Today on the blog I have an extract for you from an unusual sounding book. I haven’t had a chance to read this book but it’s on my to-read list and if it hadn’t been already it would have been added after I read the extract. The point of an extract is to give you a flavour of the book and if this one is anything to go by this book is one of those rare ones that will actually make me laugh so read on and see if you agree with me.
Most stories begin with either an unforeseen turn of events or a problem.
Krank has a problem. For centuries, the people of the island have lived on the animals and plants to be found there. It was bliss and so the population grew. It was not until very recently anyone noticed that the quantity of plants and animals had not. The delicate balance of the ecosystem has tipped and food is dwindling.
The King assigned the island’s two resident self-proclaimed geniuses, the Creators, to find a solution. The fruits of their labour ripen into the invention of the world’s first aquatic transportation device and promises to provide passage from the island to search further afield for food and resources.
So, there it is. Problem solved. End of story. Barring any unforeseen turn of events…
Link: Amazon UK
He trudged up and down the hills in the early sun in a mild trance. The land was a forgiving place and he knew which way to go, so he just let his legs get on with it. Occasionally he had to negotiate a stream or rough piece of terrain, but other than that the morning’s hike was relatively straight forward.
Crops began to flood the landscape, at first Aereon mistook them as a natural change in the landscape. Until someone started shouting at him for walking through one.
Most people might have ducked down or possibly made a run for it. Aereon got on his tiptoes and waved exuberantly, shouting, ‘Hello!’
‘Don’t you dare move.’
‘I’ve got you now.’
‘Oh, great, listen, I was wondering how–’
‘Let’s see how you like this,’ the agitated agriculturalist swung a heavy pitchfork and made quite an impression on Aereon’s head.
Aereon’s eyes rolled around in his skull. Somewhere near him, two men were talking. He knew he recognised the words that were being said, but he was having trouble making any sense out of them. Somone slapped him on the cheek.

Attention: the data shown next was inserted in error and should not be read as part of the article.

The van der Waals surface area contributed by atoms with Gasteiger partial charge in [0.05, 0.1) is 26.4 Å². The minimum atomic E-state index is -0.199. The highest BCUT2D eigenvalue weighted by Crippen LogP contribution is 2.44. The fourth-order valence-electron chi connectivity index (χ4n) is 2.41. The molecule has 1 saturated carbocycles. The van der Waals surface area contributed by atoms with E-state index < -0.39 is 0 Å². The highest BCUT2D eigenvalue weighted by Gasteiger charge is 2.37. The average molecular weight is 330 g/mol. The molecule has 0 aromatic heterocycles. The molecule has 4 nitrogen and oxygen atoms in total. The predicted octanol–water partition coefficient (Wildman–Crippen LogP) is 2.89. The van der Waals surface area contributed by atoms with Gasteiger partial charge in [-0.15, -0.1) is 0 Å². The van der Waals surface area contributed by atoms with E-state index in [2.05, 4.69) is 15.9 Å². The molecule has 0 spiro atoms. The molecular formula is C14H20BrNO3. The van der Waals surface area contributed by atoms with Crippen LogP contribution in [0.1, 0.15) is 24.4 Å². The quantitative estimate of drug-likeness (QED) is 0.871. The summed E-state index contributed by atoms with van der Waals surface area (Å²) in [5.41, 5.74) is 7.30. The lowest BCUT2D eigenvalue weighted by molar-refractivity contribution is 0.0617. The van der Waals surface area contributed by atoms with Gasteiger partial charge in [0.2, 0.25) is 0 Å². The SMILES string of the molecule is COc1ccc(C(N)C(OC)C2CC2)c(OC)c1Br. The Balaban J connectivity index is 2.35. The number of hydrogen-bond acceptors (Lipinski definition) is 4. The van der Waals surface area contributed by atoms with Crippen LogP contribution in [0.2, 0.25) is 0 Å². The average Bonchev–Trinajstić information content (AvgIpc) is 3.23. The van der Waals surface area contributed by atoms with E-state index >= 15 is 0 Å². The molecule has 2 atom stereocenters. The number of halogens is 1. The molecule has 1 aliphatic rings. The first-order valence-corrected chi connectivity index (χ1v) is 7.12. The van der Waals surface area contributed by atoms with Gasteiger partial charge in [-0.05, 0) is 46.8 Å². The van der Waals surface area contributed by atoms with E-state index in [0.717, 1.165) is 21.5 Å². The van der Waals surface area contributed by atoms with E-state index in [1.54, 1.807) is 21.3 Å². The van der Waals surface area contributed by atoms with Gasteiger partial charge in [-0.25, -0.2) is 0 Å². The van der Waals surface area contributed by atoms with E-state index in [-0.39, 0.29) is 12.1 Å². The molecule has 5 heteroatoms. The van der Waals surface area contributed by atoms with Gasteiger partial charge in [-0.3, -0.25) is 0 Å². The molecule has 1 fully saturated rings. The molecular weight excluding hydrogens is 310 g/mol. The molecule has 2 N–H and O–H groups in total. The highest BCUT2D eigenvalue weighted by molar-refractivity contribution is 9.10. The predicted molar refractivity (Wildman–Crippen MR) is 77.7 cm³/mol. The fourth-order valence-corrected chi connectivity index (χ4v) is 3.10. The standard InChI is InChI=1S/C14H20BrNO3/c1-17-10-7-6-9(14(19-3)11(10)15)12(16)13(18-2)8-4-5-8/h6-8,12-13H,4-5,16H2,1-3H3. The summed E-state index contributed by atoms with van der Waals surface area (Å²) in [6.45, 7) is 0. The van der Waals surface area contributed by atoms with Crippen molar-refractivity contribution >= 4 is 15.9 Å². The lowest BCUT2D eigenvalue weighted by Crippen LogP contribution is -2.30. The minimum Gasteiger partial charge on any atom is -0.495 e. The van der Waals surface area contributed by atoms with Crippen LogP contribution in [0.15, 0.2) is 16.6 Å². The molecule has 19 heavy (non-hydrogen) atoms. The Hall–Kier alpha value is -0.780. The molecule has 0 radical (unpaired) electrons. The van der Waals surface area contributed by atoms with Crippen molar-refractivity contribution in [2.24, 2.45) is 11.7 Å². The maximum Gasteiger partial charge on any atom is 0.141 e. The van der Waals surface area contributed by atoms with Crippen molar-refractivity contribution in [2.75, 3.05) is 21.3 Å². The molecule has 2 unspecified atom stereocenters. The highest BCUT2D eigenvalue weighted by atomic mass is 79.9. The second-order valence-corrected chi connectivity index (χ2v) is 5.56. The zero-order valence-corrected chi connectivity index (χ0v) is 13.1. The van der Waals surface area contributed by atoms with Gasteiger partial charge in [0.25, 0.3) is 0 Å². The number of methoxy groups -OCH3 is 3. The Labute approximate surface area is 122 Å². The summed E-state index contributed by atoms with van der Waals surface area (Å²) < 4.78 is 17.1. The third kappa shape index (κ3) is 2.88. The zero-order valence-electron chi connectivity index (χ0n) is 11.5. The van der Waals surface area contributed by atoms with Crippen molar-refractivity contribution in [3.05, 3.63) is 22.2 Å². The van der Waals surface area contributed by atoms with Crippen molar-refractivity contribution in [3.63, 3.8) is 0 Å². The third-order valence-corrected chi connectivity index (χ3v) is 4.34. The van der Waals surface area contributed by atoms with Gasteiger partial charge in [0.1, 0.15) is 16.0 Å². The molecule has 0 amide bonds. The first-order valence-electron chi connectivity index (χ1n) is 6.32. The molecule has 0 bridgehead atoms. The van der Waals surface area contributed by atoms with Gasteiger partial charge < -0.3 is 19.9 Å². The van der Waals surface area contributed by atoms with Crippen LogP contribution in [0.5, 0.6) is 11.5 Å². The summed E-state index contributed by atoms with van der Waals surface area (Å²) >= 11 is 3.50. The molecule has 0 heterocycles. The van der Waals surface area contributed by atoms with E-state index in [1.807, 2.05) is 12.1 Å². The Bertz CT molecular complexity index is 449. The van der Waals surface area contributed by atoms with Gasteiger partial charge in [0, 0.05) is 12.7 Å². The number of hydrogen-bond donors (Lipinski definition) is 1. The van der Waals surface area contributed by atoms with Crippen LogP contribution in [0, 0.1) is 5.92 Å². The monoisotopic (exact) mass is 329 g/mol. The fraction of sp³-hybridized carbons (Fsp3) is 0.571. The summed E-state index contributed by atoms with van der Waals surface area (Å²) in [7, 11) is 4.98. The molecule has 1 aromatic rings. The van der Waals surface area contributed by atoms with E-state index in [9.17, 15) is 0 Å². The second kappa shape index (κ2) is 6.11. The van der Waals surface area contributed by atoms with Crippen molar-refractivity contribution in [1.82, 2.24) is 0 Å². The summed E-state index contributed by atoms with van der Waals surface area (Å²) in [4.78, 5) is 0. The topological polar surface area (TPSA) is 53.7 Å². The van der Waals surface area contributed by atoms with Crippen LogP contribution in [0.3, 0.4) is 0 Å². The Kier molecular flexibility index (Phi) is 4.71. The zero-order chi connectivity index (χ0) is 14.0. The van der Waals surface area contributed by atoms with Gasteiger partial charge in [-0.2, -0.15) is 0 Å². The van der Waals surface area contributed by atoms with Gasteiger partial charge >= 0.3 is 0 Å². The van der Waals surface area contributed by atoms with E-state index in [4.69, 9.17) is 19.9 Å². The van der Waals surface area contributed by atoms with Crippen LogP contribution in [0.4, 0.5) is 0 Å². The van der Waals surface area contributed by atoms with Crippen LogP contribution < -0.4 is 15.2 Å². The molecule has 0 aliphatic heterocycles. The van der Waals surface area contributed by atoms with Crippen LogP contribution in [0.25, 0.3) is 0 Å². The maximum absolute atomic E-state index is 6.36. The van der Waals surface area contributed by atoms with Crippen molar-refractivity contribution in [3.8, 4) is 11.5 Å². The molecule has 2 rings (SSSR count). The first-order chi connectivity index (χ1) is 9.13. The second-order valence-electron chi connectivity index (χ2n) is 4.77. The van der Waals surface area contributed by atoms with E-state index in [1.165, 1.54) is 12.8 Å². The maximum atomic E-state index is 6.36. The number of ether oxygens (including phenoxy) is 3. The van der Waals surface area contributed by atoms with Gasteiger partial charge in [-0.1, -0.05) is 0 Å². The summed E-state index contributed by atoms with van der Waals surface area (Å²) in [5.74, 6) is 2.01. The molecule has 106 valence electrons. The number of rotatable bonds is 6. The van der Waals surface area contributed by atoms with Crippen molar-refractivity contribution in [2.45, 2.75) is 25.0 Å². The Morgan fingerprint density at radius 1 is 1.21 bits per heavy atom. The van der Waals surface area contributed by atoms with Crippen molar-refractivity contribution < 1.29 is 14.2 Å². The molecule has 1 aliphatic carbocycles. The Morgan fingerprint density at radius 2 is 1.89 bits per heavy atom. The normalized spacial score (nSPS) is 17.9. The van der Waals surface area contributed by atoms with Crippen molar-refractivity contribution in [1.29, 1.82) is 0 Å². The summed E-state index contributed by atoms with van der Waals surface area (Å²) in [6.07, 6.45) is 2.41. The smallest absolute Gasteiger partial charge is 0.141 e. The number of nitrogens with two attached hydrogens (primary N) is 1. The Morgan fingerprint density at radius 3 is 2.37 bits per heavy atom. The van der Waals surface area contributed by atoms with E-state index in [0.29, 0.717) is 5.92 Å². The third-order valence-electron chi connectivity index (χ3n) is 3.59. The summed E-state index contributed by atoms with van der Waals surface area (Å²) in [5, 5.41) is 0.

Slowly, Aereon blinked himself back to reality. He was sitting, slumped against a wall with his arms tied behind him. He looked down, his feet were bound too. Kneeling in front of him was the farmer.
‘You thought you could just come in here and steal from me, did ya?’
‘Is this Hudikvar?’ asked Aereon.
‘Goodness, how hard did you hit him?’ asked the other man.
‘Not hard, not hard,’ said the farmer, waving a hand dismissively. ‘He’s putting it on. Tryna get himself some sympathy. Well it won’t work, ya hear?’
The farmer moved and the sun blazed into Aereon eyes. He winced at the white pain in his temples. If these head injuries come back to haunt me in later life, I really will be very cross.
‘Are you listening to me?’ barked the farmer again. ‘You can’t go stealing from people. Not on my watch. You ask me, you thieves are the worst of them. I mean murdering, there’s honour in that. But stealing from another man, that’s just foul! What do you think he’s worth? Four fingers at least, I say.’
‘Just exactly how much did he take?’
‘Search him, what’s in that bag of his?’
The other man, who Aereon noticed wore a sturdy leather uniform under a metal breastplate and carried a sword on his belt, started to rifle through his bag. After a quick rummage, he put it back down.
‘Nothing but bread and water. Nothing that suggests he was stealing from your crop,’ said the guard.
‘Well then, he must have dumped it before I got to him. Either that or he never got a chance to. Fingers; off with them. Come on, come on.’
‘Sorry, sir, but innocent until proven guilty has always been my motto.’
‘You see!’ squealed the farmer. ‘He’s laughing at us, he knows he’s getting away with worse than murder.’
‘Sorry, sir. Nothing I can do. If there is no evidence, my hands are tied. Speaking of which, let me get those off you.’
The farmer made various protesting sounds as the guard untied Aereon.
‘Thank you. Now, could one of you point me in the direction of Rjkovorg?’
The guard gave the farmer an incredulous look. ‘I thought you said you didn’t hit him that hard?’
‘Well, a bit. Hard-ish, I suppose.’
‘You see,’ began Aereon, ‘I met this lovely young woman, named Asta–’
‘Asta! He’s in cahoots with the Night Bandit. Get him! Hands! Fingers! Chop-chop!’
Aereon looked at the farmer with some concern, the man seemed completely hysterical. ‘Yes, well, as I was saying, I met Asta and she–’
‘Excuse me sir, could I just ask you to pop your arms behind your back for me?’
‘Don’t bother with that! You’ll only have to untie him again to chop them off.’
‘I can’t do that,’ replied the guard. ‘This is way above my level. No, I’ll have to take him to Rjkovorg.’
‘Rjkovorg?’ said Aereon. ‘You’ll take me to Rjkovorg? Well tie away man, tie away,’ Aereon turned his back and presented his hands. ‘That’s it. Right, shall we go? Which way is it?’
‘Um. My horse and cart is just round the side of the farmhouse,’ said the officer, pointing vaguely.
‘Excellent. Right, come on, let’s get a move on.’
Aereon marched smartly round the building. The farmer stared with his mouth open as Aereon passed out of sight.
Linden Forster began writing at the age of seventeen. Divine Invention is his debut novel and it has taken seven years from the idea conjuring at the back of an English class to reaching the page.